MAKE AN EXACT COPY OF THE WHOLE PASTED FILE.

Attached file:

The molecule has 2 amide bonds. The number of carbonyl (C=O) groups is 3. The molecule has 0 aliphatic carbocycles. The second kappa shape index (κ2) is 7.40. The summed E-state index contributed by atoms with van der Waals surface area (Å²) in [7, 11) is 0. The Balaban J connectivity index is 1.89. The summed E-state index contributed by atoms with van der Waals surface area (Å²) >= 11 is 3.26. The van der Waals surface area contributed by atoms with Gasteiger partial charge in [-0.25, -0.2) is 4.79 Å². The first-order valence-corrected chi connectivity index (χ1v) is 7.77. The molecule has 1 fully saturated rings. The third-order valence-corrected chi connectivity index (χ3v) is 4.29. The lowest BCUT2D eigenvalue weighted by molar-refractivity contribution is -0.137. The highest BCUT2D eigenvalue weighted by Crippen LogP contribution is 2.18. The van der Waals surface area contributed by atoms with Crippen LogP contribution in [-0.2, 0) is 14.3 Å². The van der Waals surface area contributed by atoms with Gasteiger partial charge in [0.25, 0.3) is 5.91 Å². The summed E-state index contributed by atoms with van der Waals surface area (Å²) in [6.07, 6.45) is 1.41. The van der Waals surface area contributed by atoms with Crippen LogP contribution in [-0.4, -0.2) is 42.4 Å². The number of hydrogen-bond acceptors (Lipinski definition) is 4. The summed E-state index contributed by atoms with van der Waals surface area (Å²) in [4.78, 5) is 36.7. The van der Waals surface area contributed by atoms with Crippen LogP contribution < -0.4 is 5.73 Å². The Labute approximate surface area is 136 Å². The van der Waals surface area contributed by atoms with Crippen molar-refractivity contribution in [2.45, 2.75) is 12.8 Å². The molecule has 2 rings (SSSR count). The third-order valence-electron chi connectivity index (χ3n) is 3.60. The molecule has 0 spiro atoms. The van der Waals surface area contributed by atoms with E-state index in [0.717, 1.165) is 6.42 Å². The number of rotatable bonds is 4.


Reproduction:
The molecule has 2 amide bonds. The number of carbonyl (C=O) groups is 3. The molecule has 0 aliphatic carbocycles. The second kappa shape index (κ2) is 7.40. The summed E-state index contributed by atoms with van der Waals surface area (Å²) in [7, 11) is 0. The Balaban J connectivity index is 1.89. The summed E-state index contributed by atoms with van der Waals surface area (Å²) >= 11 is 3.26. The van der Waals surface area contributed by atoms with Gasteiger partial charge in [-0.25, -0.2) is 4.79 Å². The first-order valence-corrected chi connectivity index (χ1v) is 7.77. The molecule has 1 fully saturated rings. The third-order valence-corrected chi connectivity index (χ3v) is 4.29. The lowest BCUT2D eigenvalue weighted by molar-refractivity contribution is -0.137. The highest BCUT2D eigenvalue weighted by Crippen LogP contribution is 2.18. The van der Waals surface area contributed by atoms with Crippen LogP contribution in [-0.2, 0) is 14.3 Å². The van der Waals surface area contributed by atoms with Gasteiger partial charge in [0.25, 0.3) is 5.91 Å². The summed E-state index contributed by atoms with van der Waals surface area (Å²) in [6.07, 6.45) is 1.41. The van der Waals surface area contributed by atoms with Crippen LogP contribution in [-0.4, -0.2) is 42.4 Å². The number of hydrogen-bond acceptors (Lipinski definition) is 4. The summed E-state index contributed by atoms with van der Waals surface area (Å²) in [4.78, 5) is 36.7. The van der Waals surface area contributed by atoms with Crippen LogP contribution < -0.4 is 5.73 Å². The Labute approximate surface area is 136 Å². The van der Waals surface area contributed by atoms with Crippen molar-refractivity contribution in [2.45, 2.75) is 12.8 Å². The molecule has 2 rings (SSSR count). The third-order valence-electron chi connectivity index (χ3n) is 3.60. The molecule has 0 spiro atoms. The van der Waals surface area contributed by atoms with E-state index in [0.717, 1.165) is 6.42 Å². The number of rotatable bonds is 4.